On 14 June, the UEFA Euro 2024 football tournament will kick off in Munich. Over four weeks, millions of fans from around the world will flock to the German cities where matches will be played. Fans will be hoping for another Sommermärchen, or fairytale summer, the likes of which the country last experienced when it hosted the 2006 FIFA World Cup. However, will this mass influx of supporters, most of whom are expected to be male, also lead to a rise in sex trafficking to Germany? 

Similar concerns were raised in the run-up to the FIFA World Cup in 2006, when it was estimated that up to 40 000 women might be trafficked into Germany – a figure widely reported in the media, but later found to be grossly inflated. There is little evidence of a link between major sporting events and increased levels of human trafficking for sexual purposes, with few exceptions. Over the course of the 2006 World Cup, authorities reported only five cases of trafficking directly linked to the tournament out of 33 criminal investigations. However, such statistics may mask the true scale of the risk.  

Although an increase in sex trafficking offences could not be confirmed, German authorities did note a higher number of sex workers during the World Cup. One outreach worker in Berlin said that the World Cup had seen influxes of Eastern European sex workers, with local sex workers becoming the minority.  

For this year’s tournament, some appear to have already spotted an opportunity to promote sex work alongside football. An online advertisement for a brothel near Dortmund, for example, shows a woman holding a football and inviting customers to ‘live the fairytale summer’. The brothel offers ‘all games, all goals, all girls 18+’.    

Germany and sex trafficking  

Germany is a source, transit and destination country for human trafficking for sexual exploitation, although the country has put in place a number of initiatives to combat it. Sex work has been legal in Germany since 2002, and stricter regulation introduced in 2016 was designed to reduce the sector’s vulnerability to traffickers and exploitation. In the US Department of State’s annual assessment on trafficking in persons, Germany is regularly ranked as a tier 1 country, which means it fully meets the ‘minimum standards for the elimination of trafficking’. Civil society also plays a key role in the prevention of human trafficking and in supporting victims.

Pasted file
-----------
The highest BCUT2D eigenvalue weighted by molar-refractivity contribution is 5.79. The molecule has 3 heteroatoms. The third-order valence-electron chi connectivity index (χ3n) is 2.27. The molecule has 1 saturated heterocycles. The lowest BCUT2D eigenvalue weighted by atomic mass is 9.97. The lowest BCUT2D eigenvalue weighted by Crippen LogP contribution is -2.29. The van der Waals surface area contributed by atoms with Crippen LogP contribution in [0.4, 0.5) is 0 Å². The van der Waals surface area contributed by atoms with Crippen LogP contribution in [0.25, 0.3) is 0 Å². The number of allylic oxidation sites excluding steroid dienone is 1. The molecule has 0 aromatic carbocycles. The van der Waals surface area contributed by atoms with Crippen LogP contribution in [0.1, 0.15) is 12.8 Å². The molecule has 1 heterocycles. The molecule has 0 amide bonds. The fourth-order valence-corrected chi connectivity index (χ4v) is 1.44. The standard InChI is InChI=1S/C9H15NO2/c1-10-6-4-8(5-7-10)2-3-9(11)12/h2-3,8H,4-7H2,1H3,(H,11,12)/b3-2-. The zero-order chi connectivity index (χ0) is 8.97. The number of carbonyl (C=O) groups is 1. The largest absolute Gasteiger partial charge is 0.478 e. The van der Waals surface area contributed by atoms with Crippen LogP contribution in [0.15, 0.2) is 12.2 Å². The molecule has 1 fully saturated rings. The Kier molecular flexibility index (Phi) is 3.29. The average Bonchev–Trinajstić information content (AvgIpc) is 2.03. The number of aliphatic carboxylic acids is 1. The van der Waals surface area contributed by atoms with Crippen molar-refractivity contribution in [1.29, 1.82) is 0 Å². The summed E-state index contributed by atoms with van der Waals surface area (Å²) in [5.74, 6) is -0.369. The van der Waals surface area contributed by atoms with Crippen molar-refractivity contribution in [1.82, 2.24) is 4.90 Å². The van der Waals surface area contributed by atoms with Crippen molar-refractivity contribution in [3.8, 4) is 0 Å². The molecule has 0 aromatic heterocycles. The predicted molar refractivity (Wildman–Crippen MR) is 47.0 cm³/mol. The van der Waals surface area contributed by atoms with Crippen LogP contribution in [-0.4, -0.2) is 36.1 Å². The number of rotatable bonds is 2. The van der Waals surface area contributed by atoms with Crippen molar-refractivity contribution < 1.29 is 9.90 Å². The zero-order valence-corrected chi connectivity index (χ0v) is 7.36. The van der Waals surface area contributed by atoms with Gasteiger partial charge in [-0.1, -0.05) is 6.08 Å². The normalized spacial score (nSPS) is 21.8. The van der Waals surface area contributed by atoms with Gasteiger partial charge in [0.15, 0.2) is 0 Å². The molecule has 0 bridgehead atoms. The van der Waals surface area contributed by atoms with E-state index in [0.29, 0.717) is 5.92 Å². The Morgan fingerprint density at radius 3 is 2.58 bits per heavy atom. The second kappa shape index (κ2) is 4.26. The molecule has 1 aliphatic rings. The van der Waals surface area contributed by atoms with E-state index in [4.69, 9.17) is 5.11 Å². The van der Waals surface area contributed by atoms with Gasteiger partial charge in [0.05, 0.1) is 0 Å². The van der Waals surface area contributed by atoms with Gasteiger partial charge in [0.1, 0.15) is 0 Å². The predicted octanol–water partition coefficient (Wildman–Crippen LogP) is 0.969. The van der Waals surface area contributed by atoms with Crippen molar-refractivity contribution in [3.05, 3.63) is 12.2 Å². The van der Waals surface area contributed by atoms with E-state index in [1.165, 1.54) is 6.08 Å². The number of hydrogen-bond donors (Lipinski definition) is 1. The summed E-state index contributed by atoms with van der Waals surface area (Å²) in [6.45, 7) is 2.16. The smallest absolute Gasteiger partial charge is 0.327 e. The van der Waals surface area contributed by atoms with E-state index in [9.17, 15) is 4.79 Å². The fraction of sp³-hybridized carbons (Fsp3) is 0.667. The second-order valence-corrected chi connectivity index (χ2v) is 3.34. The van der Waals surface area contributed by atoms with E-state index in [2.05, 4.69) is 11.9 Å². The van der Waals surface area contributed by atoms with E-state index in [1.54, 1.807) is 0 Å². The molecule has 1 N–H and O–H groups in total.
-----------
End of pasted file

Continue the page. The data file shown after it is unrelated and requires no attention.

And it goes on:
Germany was highly responsive to the perceived risks around the 2006 World Cup, with law enforcement on alert and increased surveillance of brothels and street sex work. During the tournament, several awareness-raising campaigns were funded, emergency hotlines were put online and there was a high level of cooperation between NGOs, authorities and churches.  

Nevertheless, despite such measures during a high-profile sports event, human trafficking remains a serious issue in the country. According to the 2023 Organized Crime Index, it is one of the most pervasive criminal markets in Germany. With a score of 6 out of 10, Germany ranks higher than the European average for this criminal market (5.13) and second in Western Europe, tied with France. 

The legality of sex work in Germany should, in theory, act as a countermeasure to the criminal exploitation of the sector, but recent trends suggest that there are still opportunities for traffickers to exploit. Since the COVID-19 pandemic, there has been a growing trend to move sex workers off the streets into so-called ‘apartment brothels’, making their exploitation harder to detect.